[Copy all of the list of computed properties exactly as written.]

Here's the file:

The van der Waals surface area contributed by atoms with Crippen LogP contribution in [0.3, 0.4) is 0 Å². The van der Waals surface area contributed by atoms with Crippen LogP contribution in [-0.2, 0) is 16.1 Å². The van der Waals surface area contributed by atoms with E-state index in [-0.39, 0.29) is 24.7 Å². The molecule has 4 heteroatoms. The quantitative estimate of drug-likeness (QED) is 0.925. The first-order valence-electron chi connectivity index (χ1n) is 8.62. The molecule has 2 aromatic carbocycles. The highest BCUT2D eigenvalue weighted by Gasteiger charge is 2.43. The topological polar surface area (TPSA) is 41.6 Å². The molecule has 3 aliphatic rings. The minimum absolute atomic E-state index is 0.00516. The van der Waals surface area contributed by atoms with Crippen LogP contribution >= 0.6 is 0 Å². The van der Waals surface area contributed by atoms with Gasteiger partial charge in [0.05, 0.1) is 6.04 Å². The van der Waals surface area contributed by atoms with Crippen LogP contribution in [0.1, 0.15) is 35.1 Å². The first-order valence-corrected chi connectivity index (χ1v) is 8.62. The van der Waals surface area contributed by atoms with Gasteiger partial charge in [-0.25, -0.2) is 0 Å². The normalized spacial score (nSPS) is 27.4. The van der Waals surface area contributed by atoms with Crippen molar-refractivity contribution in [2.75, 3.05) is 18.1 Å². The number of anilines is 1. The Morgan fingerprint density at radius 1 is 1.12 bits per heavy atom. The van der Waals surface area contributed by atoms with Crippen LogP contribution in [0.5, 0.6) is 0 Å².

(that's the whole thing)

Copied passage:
The van der Waals surface area contributed by atoms with Crippen LogP contribution in [0.3, 0.4) is 0 Å². The van der Waals surface area contributed by atoms with Crippen LogP contribution in [-0.2, 0) is 16.1 Å². The van der Waals surface area contributed by atoms with E-state index in [-0.39, 0.29) is 24.7 Å². The molecule has 4 heteroatoms. The quantitative estimate of drug-likeness (QED) is 0.925. The first-order valence-electron chi connectivity index (χ1n) is 8.62. The molecule has 2 aromatic carbocycles. The highest BCUT2D eigenvalue weighted by Gasteiger charge is 2.43. The topological polar surface area (TPSA) is 41.6 Å². The molecule has 3 aliphatic rings. The minimum absolute atomic E-state index is 0.00516. The van der Waals surface area contributed by atoms with Crippen LogP contribution >= 0.6 is 0 Å². The van der Waals surface area contributed by atoms with Gasteiger partial charge in [0.05, 0.1) is 6.04 Å². The van der Waals surface area contributed by atoms with Crippen LogP contribution in [0.1, 0.15) is 35.1 Å². The first-order valence-corrected chi connectivity index (χ1v) is 8.62. The van der Waals surface area contributed by atoms with Gasteiger partial charge in [-0.25, -0.2) is 0 Å². The normalized spacial score (nSPS) is 27.4. The van der Waals surface area contributed by atoms with Crippen molar-refractivity contribution in [2.75, 3.05) is 18.1 Å². The number of anilines is 1. The Morgan fingerprint density at radius 1 is 1.12 bits per heavy atom. The van der Waals surface area contributed by atoms with Crippen LogP contribution in [0.5, 0.6) is 0 Å².